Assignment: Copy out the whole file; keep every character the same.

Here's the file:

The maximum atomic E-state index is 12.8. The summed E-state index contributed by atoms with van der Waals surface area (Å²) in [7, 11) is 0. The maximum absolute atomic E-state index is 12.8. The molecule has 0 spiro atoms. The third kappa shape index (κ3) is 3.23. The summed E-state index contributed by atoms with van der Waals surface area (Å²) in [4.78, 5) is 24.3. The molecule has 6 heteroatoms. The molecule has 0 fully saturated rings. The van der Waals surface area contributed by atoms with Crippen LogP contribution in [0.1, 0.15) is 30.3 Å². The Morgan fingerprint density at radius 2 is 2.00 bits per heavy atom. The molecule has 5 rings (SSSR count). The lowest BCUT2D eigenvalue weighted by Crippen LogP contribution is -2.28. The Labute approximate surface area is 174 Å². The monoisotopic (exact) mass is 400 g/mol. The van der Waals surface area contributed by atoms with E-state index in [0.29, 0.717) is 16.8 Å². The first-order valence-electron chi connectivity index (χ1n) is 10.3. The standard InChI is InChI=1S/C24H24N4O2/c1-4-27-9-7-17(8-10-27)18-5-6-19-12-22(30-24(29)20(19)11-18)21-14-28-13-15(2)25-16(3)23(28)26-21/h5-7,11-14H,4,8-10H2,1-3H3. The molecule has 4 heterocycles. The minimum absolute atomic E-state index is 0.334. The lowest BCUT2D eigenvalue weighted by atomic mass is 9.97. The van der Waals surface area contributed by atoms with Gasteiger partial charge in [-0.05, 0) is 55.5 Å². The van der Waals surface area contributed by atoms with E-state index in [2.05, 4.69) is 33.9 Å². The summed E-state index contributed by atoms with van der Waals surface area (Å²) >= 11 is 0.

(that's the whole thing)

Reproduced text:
The maximum atomic E-state index is 12.8. The summed E-state index contributed by atoms with van der Waals surface area (Å²) in [7, 11) is 0. The maximum absolute atomic E-state index is 12.8. The molecule has 0 spiro atoms. The third kappa shape index (κ3) is 3.23. The summed E-state index contributed by atoms with van der Waals surface area (Å²) in [4.78, 5) is 24.3. The molecule has 6 heteroatoms. The molecule has 0 fully saturated rings. The van der Waals surface area contributed by atoms with Crippen LogP contribution in [0.1, 0.15) is 30.3 Å². The Morgan fingerprint density at radius 2 is 2.00 bits per heavy atom. The molecule has 5 rings (SSSR count). The lowest BCUT2D eigenvalue weighted by Crippen LogP contribution is -2.28. The Labute approximate surface area is 174 Å². The monoisotopic (exact) mass is 400 g/mol. The van der Waals surface area contributed by atoms with E-state index in [0.29, 0.717) is 16.8 Å². The first-order valence-electron chi connectivity index (χ1n) is 10.3. The standard InChI is InChI=1S/C24H24N4O2/c1-4-27-9-7-17(8-10-27)18-5-6-19-12-22(30-24(29)20(19)11-18)21-14-28-13-15(2)25-16(3)23(28)26-21/h5-7,11-14H,4,8-10H2,1-3H3. The molecule has 4 heterocycles. The minimum absolute atomic E-state index is 0.334. The lowest BCUT2D eigenvalue weighted by atomic mass is 9.97. The van der Waals surface area contributed by atoms with Gasteiger partial charge in [-0.05, 0) is 55.5 Å². The van der Waals surface area contributed by atoms with E-state index in [2.05, 4.69) is 33.9 Å². The summed E-state index contributed by atoms with van der Waals surface area (Å²) >= 11 is 0.